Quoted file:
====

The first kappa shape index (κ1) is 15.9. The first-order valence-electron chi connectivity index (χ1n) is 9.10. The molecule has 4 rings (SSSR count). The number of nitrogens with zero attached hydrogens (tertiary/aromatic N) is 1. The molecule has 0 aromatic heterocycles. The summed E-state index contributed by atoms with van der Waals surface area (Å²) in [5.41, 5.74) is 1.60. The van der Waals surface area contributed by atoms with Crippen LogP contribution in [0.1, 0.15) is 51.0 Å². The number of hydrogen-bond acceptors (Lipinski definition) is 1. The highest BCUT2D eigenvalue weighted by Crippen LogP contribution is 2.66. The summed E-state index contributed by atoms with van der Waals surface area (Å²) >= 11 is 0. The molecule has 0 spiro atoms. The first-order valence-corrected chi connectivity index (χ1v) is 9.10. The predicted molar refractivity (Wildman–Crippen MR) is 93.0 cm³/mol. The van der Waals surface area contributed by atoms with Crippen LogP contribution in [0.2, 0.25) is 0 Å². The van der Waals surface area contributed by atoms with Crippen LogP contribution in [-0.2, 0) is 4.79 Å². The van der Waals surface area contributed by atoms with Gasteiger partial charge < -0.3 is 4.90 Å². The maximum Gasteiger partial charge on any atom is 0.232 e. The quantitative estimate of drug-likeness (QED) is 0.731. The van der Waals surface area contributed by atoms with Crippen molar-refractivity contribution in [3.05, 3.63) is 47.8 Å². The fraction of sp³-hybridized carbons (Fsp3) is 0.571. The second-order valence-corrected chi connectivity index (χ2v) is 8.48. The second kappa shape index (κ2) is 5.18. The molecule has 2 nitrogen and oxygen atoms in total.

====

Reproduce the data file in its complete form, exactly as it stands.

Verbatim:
The first kappa shape index (κ1) is 15.9. The first-order valence-electron chi connectivity index (χ1n) is 9.10. The molecule has 4 rings (SSSR count). The number of nitrogens with zero attached hydrogens (tertiary/aromatic N) is 1. The molecule has 0 aromatic heterocycles. The summed E-state index contributed by atoms with van der Waals surface area (Å²) in [5.41, 5.74) is 1.60. The van der Waals surface area contributed by atoms with Crippen LogP contribution in [0.1, 0.15) is 51.0 Å². The number of hydrogen-bond acceptors (Lipinski definition) is 1. The highest BCUT2D eigenvalue weighted by Crippen LogP contribution is 2.66. The summed E-state index contributed by atoms with van der Waals surface area (Å²) >= 11 is 0. The molecule has 0 spiro atoms. The first-order valence-corrected chi connectivity index (χ1v) is 9.10. The predicted molar refractivity (Wildman–Crippen MR) is 93.0 cm³/mol. The van der Waals surface area contributed by atoms with Crippen LogP contribution in [0.2, 0.25) is 0 Å². The van der Waals surface area contributed by atoms with Crippen LogP contribution in [-0.2, 0) is 4.79 Å². The van der Waals surface area contributed by atoms with Gasteiger partial charge < -0.3 is 4.90 Å². The maximum Gasteiger partial charge on any atom is 0.232 e. The quantitative estimate of drug-likeness (QED) is 0.731. The van der Waals surface area contributed by atoms with Crippen molar-refractivity contribution in [3.05, 3.63) is 47.8 Å². The fraction of sp³-hybridized carbons (Fsp3) is 0.571. The second-order valence-corrected chi connectivity index (χ2v) is 8.48. The second kappa shape index (κ2) is 5.18. The molecule has 2 nitrogen and oxygen atoms in total.